Cosmetic dentistry is dentistry aimed at creating a positive change to your teeth and to your smile. Most think of tooth whitening or porcelain veneers, but a cosmetic dentist can provide much more.

A skilled, experienced cosmetic dentist can help to improve your appearance, your smile, even your self-esteem and confidence. Today, cosmetic dentistry has continued to evolve to where cosmetic dentists can address functional and aesthetic patient concerns.

Types of Cosmetic Dentistry

Teeth Whitening
Teeth whitening can be one of the simplest and least expensive ways to improve your smile. Teeth can be bleached with in-office products in your dentist’s office or you can buy a mold and gels from your dentist to bleach your teeth at home. There are also whitening products available over the counter at retail stores for convenient at-home whitening: whitening toothpastes, rinses, and whitestrips.

Dental Veneers
Dental veneers are wafer-thin, custom-made shells of tooth-colored porcelain or resin that cover the front surface of the teeth. After removing about a half-millimeter of enamel from the tooth surface, these thin shells are bonded (cemented) to the front of the teeth, changing their color, shape, size, or length. Veneers are often called “Hollywood teeth.” Living up to that name.

Dental Bonding
In dental bonding, a tooth-colored, putty-like resin, which is a durable plastic material, is applied to the tooth and hardened with an ultraviolet or laser light, bonding the material to the tooth. Your dentist then trims, shapes, and polishes it. Bonding can repair decayed, chipped, cracked, or misshapen teeth; it is also a good cosmetic alternative to, or replacement for, amalgam or silver fillings.

Dental Crown
A dental crown, also called a cap, fits over and replaces the entire decayed or damaged tooth above the gum line, restoring its shape, size, strength, and appearance. Crowns keep a weak tooth from breaking or hold a cracked tooth together; they can be used cosmetically to cover misshapen or severely discolored teeth. Crowns can be made from metal, porcelain-fused-to-metal, resin, or ceramic.

Inlays and Onlays
Inlays and onlays, also called indirect fillings, are made from gold, porcelain, or composite materials and fill decayed or damaged teeth. Dental fillings are molded into place during an office visit; however, inlays and onlays are created in a dental laboratory and bonded into place by your dentist. The filling is called an “inlay” when the material is bonded within the center of a tooth; it is called an “onlay” when the filling includes one or more points of the tooth or covers the biting surface. Inlays and onlays preserve as much healthy tooth as possible and are an alternative to crowns.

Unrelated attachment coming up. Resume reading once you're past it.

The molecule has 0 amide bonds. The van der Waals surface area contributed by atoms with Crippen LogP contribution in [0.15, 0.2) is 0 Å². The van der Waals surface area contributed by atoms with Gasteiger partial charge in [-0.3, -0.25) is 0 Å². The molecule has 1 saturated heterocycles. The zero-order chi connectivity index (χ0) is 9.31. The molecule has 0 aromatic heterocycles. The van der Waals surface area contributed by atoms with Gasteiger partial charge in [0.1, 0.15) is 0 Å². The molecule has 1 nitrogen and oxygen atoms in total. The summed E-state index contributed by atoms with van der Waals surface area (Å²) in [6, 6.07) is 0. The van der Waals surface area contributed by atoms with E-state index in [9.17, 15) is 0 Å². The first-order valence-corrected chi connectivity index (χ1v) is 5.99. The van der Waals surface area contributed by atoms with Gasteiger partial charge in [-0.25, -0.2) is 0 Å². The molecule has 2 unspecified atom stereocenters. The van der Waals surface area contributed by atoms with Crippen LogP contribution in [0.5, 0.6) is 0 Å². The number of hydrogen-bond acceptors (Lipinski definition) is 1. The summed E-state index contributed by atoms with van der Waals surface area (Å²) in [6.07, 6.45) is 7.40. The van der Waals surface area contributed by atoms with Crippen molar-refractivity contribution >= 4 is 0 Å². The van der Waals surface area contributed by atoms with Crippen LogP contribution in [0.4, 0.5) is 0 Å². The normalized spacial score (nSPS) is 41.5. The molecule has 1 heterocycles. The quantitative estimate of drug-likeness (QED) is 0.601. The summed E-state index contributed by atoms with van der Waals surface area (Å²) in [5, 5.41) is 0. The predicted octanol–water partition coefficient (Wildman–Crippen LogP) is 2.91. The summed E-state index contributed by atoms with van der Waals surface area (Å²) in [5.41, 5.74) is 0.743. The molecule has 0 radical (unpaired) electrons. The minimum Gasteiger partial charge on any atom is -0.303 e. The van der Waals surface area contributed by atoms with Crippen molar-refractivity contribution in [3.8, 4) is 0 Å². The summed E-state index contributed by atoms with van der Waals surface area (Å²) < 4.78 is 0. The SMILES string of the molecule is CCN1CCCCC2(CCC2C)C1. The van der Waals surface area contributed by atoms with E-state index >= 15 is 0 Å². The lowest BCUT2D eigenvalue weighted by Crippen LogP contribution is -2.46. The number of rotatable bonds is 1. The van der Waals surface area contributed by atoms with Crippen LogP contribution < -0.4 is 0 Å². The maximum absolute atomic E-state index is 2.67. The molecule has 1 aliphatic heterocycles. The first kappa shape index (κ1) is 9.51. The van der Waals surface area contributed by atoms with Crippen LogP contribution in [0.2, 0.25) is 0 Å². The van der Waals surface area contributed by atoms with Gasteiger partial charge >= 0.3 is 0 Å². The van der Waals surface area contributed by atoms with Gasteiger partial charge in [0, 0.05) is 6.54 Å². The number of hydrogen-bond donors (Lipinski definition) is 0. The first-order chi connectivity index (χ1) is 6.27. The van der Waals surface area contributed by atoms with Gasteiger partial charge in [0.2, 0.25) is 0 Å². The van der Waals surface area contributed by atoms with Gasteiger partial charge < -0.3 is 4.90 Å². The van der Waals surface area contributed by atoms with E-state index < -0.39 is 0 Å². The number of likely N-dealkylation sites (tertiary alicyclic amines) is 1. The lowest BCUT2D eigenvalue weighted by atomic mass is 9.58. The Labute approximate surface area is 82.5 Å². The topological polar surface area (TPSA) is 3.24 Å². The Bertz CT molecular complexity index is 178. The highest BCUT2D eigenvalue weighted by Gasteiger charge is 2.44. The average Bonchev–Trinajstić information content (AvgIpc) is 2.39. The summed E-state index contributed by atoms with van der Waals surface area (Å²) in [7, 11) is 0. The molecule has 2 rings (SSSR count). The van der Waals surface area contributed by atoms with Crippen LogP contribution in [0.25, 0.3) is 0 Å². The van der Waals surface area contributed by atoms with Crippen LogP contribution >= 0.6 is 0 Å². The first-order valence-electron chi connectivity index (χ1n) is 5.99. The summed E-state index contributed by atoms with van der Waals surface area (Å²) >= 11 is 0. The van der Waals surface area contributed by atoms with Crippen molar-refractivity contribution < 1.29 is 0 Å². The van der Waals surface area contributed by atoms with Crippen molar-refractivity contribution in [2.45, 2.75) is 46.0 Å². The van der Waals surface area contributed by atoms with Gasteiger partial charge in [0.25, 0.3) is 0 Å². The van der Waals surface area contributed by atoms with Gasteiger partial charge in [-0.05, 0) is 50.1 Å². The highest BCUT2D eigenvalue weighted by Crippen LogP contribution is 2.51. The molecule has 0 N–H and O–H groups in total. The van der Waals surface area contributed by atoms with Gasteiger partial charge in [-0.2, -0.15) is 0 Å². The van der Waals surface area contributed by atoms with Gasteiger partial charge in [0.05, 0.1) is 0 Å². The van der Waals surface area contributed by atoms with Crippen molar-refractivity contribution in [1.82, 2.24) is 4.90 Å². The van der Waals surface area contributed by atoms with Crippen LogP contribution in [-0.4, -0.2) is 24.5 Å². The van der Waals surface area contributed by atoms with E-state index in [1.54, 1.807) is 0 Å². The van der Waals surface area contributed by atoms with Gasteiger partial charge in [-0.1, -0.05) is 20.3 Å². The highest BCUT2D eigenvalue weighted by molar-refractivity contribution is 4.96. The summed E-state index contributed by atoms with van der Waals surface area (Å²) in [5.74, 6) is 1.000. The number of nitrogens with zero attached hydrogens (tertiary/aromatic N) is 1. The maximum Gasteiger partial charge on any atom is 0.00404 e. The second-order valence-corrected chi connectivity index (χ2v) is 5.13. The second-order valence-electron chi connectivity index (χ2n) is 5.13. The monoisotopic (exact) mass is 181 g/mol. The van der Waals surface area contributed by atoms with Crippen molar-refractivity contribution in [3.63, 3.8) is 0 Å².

Dental Implants
Dental implants are titanium replacement tooth roots inserted into the bone socket of the missing tooth. As the jawbone heals, it grows around the implanted metal post, anchoring it securely in the jaw and providing a foundation for a replacement tooth.

Other Options
A bridge is made of crowns for the teeth on either side of a gap with false teeth in between. A denture is a removable replacement for missing teeth. Dental braces can straighten crooked or misaligned teeth and works by applying continuous pressure over a period of time to slowly move teeth in a specific direction.

There have been great advances in materials used in the field of dentistry in the past few years, with dental crowns and dental bridgesimproving by leaps and bounds.


Since the early 1900s, ceramics have been used to create dental porcelain. Through the years, the compounds have changed and been modified to provide strength, adherence, and the most natural look possible. Today’s ceramics can be blended to match any tooth and can even be created in gradient shades to match the natural aging of teeth. They’ve also grown in strength and adherence to last a lifetime without any problems.


The concept of actually securing a porcelain crown directly to a tooth was growing in popularity, but the practicality of it didn’t come to market until the 1980s with the introduction of resin cement. This bonding method strengthened the porcelain crown while attaching it to the unbreakable original tooth structure. This was a benefit not only to the strength of crowns, but to their aesthetics as well. By the 1990s, resin and ceramics had advanced to the point where not only could crowns be reliably and safely bonded to original teeth, but fixed bridges could also be created and bonded to look and function just as the original teeth had.


In the past, porcelain used in crowns and bridges was brittle due to its high concentration of glass particles. To increase strength, metal was added in applications such as cast gold structures with porcelain facings. Your dentist may mention names like e.max, Empress, Lava, and other brands that seem to have solved a number of problems with the strength of the teeth. However, metal decreases the translucence of the porcelain making the final effect seem less realistic. Selecting the appropriate core material for crowns has become a bit of a science and several cores are available today. Glass-infused ceramic cores are created with pure alumina, spinel, or zirconia and feature a higher proportion of refractory crystalline, which makes them look more realistic than in the past.

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